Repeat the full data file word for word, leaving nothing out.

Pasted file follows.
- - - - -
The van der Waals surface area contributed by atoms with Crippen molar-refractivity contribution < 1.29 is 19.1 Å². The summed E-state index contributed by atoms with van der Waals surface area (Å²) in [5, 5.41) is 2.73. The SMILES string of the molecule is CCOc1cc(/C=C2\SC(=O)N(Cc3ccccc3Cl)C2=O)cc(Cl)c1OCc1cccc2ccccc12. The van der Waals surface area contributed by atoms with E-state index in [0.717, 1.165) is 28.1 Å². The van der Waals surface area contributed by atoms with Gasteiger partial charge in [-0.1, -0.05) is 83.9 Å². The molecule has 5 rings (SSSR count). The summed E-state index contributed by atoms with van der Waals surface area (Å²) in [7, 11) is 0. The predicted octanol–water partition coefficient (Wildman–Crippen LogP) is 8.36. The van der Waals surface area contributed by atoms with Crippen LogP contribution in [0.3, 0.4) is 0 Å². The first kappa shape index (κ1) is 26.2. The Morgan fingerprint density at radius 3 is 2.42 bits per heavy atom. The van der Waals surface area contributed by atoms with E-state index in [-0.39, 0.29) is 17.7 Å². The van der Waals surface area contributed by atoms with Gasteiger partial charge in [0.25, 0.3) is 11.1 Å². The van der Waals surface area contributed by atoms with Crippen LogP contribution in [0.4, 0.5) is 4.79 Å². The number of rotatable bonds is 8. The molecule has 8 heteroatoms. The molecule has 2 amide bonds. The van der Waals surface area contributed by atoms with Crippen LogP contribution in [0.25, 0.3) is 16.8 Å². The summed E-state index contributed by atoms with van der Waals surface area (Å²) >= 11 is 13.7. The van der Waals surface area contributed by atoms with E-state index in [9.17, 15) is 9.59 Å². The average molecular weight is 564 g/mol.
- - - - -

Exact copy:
The van der Waals surface area contributed by atoms with Crippen molar-refractivity contribution < 1.29 is 19.1 Å². The summed E-state index contributed by atoms with van der Waals surface area (Å²) in [5, 5.41) is 2.73. The SMILES string of the molecule is CCOc1cc(/C=C2\SC(=O)N(Cc3ccccc3Cl)C2=O)cc(Cl)c1OCc1cccc2ccccc12. The van der Waals surface area contributed by atoms with E-state index in [0.717, 1.165) is 28.1 Å². The van der Waals surface area contributed by atoms with Gasteiger partial charge in [-0.1, -0.05) is 83.9 Å². The molecule has 5 rings (SSSR count). The summed E-state index contributed by atoms with van der Waals surface area (Å²) in [7, 11) is 0. The predicted octanol–water partition coefficient (Wildman–Crippen LogP) is 8.36. The van der Waals surface area contributed by atoms with Crippen LogP contribution in [0.3, 0.4) is 0 Å². The first kappa shape index (κ1) is 26.2. The Morgan fingerprint density at radius 3 is 2.42 bits per heavy atom. The van der Waals surface area contributed by atoms with E-state index in [-0.39, 0.29) is 17.7 Å². The van der Waals surface area contributed by atoms with Gasteiger partial charge in [0.25, 0.3) is 11.1 Å². The van der Waals surface area contributed by atoms with Crippen LogP contribution in [0.4, 0.5) is 4.79 Å². The number of rotatable bonds is 8. The molecule has 8 heteroatoms. The molecule has 2 amide bonds. The van der Waals surface area contributed by atoms with Crippen LogP contribution in [0.25, 0.3) is 16.8 Å². The summed E-state index contributed by atoms with van der Waals surface area (Å²) >= 11 is 13.7. The van der Waals surface area contributed by atoms with E-state index in [9.17, 15) is 9.59 Å². The average molecular weight is 564 g/mol.